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Sausages, Fish And Vaccine Wars On Post-Brexit Menu – OpEd

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By Mohamed Chebaro*

Division, discord and disaster are three words that could accurately describe Brexit five years after the vote that changed Europe and will likely test UK-EU unity for decades to come.

“This government got Brexit done and we have already reclaimed our money, laws, borders, and waters,” Prime Minister Boris Johnson said on last week’s fifth anniversary of the divisive referendum of 2016. Johnson, who led the “Leave” camp, celebrated his government “getting Brexit done,” disregarding the divorce costs that will likely have to be paid, despite all the upbeat messages about “Global Britain,” “building back better,” and “leveling up” — promises made every day by Johnson and his ministers.

The initial political and economic aftershocks of Brexit are still reverberating across the UK, and maybe their true impact has not yet been felt due to the government’s splurging of money both before the pandemic hit and since. But the celebrated “taking back control of our destiny” has left a nation “significantly divided over the merits of Brexit,” according to polling expert Sir John Curtice.

Britain voted by a narrow margin of 52-48 to leave the EU. New polls indicate that, if the referendum were repeated today, the result would be in favor of staying in the bloc, although with a slim margin not too dissimilar from the one seen in 2016. I am not saying rejoining the EU should be an option, as not enough people currently support such a move, but the fractious relationship with the UK’s immediate neighbor over sausage exports, fishing rights, vaccine wars, and a border within Britain is alarming.

The UK’s trade with the EU before Brexit accounted for about half of all the country’s imports and exports. This has plummeted by 20 percent since the economic break at the end of 2020, although pandemic-related disruption makes it hard to tell how much of that is due to Brexit.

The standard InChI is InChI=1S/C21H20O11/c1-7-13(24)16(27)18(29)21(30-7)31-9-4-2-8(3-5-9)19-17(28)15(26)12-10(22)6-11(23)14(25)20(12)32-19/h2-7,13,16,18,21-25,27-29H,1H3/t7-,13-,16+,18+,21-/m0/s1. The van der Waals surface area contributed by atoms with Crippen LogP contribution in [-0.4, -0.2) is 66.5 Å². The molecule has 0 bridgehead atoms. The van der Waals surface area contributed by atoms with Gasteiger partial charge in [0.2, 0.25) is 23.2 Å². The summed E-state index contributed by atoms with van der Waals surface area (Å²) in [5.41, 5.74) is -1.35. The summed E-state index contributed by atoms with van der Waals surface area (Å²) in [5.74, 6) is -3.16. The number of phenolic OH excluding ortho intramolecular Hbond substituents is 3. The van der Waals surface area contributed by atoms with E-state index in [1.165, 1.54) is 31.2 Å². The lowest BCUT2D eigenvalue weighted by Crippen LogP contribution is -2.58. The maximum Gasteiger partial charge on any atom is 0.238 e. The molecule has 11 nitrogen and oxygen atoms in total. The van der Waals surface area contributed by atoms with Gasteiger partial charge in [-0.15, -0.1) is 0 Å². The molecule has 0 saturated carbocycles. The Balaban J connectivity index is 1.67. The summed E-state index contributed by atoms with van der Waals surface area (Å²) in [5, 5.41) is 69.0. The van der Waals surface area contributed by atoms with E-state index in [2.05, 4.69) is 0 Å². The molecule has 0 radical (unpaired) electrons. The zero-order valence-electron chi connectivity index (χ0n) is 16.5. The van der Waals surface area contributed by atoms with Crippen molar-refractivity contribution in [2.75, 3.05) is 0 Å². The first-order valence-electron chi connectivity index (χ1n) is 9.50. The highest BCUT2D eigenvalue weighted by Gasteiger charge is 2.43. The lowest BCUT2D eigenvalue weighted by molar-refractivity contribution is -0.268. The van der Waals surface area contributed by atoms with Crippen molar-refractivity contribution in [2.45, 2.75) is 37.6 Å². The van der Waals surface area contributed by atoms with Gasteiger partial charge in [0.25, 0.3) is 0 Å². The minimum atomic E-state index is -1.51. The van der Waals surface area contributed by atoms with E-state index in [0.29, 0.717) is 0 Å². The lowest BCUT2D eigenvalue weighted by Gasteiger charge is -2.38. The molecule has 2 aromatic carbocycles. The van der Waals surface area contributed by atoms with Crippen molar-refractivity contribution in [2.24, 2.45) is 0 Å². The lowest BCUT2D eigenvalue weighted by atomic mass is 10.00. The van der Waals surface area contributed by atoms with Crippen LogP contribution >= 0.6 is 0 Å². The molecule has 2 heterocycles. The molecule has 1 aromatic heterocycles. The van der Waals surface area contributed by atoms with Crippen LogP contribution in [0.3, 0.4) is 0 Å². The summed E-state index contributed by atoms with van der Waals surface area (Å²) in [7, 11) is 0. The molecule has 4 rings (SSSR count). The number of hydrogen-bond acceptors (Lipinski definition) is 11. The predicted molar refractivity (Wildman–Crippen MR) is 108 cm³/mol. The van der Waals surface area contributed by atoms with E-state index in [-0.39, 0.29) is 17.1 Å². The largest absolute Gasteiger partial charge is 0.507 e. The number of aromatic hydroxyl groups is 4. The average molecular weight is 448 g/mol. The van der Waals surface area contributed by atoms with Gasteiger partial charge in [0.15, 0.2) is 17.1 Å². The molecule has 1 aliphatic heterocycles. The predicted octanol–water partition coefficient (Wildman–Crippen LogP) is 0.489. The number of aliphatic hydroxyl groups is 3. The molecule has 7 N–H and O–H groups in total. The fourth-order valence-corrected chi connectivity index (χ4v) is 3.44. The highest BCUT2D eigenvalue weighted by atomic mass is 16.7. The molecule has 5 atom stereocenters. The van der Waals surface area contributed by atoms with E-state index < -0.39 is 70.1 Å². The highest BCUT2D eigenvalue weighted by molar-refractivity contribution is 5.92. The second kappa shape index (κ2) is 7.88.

Beyond trade, Brexit has claimed the careers of two prime ministers. David Cameron championed staying in the EU, but his campaign to “Remain” failed. His successor Theresa May tried to strike an agreeable divorce deal, but she was voted down by uncompromising Brexiteers within her party.

Despite his blustering rhetoric, Johnson leads a nation divided, as Brexit has challenged the bonds between the different parts of the UK. It has particularly increased support for an independent Scotland, since the majority there voted to stay in the EU. Brexit has also destabilized Northern Ireland, which borders the Republic of Ireland, by imposing a trade barrier with mainland UK, alienating the London-leaning Irish Unionists and threatening an already-fragile peace that was established there more than 20 years ago.

Meanwhile, the divorced couple look set for more acrimonious battles, as the UK looks for EU flexibility and accommodation, while Brussels asks London for greater compliance with signed agreements.